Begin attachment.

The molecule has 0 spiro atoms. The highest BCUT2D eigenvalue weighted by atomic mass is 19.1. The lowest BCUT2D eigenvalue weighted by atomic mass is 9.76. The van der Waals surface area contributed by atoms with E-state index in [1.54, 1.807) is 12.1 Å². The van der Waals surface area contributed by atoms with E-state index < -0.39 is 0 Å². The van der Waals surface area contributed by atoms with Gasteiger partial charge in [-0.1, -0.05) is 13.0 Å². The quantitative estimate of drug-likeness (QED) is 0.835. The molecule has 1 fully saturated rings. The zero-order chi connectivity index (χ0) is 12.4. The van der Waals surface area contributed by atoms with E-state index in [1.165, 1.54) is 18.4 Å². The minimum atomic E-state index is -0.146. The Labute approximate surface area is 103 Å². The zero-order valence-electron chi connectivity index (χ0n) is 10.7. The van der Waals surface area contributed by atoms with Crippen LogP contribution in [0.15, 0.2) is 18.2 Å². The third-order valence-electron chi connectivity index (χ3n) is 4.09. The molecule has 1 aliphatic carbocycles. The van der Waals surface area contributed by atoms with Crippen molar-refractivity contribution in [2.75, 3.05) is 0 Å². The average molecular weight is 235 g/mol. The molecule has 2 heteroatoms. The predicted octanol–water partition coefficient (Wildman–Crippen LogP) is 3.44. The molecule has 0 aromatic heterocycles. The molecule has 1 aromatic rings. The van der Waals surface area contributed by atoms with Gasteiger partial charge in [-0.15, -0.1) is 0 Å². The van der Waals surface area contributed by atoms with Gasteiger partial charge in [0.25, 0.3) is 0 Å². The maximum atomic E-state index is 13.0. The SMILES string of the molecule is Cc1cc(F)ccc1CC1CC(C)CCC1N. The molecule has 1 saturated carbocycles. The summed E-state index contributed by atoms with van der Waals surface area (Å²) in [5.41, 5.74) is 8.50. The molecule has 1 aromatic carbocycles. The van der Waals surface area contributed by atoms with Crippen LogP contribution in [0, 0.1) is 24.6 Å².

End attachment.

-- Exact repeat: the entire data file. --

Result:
The molecule has 0 spiro atoms. The highest BCUT2D eigenvalue weighted by atomic mass is 19.1. The lowest BCUT2D eigenvalue weighted by atomic mass is 9.76. The van der Waals surface area contributed by atoms with E-state index in [1.54, 1.807) is 12.1 Å². The van der Waals surface area contributed by atoms with E-state index < -0.39 is 0 Å². The van der Waals surface area contributed by atoms with Gasteiger partial charge in [-0.1, -0.05) is 13.0 Å². The quantitative estimate of drug-likeness (QED) is 0.835. The molecule has 1 fully saturated rings. The zero-order chi connectivity index (χ0) is 12.4. The van der Waals surface area contributed by atoms with E-state index in [1.165, 1.54) is 18.4 Å². The minimum atomic E-state index is -0.146. The Labute approximate surface area is 103 Å². The zero-order valence-electron chi connectivity index (χ0n) is 10.7. The van der Waals surface area contributed by atoms with Crippen LogP contribution in [0.15, 0.2) is 18.2 Å². The third-order valence-electron chi connectivity index (χ3n) is 4.09. The molecule has 1 aliphatic carbocycles. The van der Waals surface area contributed by atoms with Crippen molar-refractivity contribution in [2.75, 3.05) is 0 Å². The average molecular weight is 235 g/mol. The molecule has 2 heteroatoms. The predicted octanol–water partition coefficient (Wildman–Crippen LogP) is 3.44. The molecule has 0 aromatic heterocycles. The molecule has 1 aromatic rings. The van der Waals surface area contributed by atoms with Gasteiger partial charge in [-0.15, -0.1) is 0 Å². The van der Waals surface area contributed by atoms with Gasteiger partial charge in [0.25, 0.3) is 0 Å². The maximum atomic E-state index is 13.0. The SMILES string of the molecule is Cc1cc(F)ccc1CC1CC(C)CCC1N. The molecule has 1 saturated carbocycles. The summed E-state index contributed by atoms with van der Waals surface area (Å²) in [5.41, 5.74) is 8.50. The molecule has 1 aromatic carbocycles. The van der Waals surface area contributed by atoms with Crippen LogP contribution in [0, 0.1) is 24.6 Å².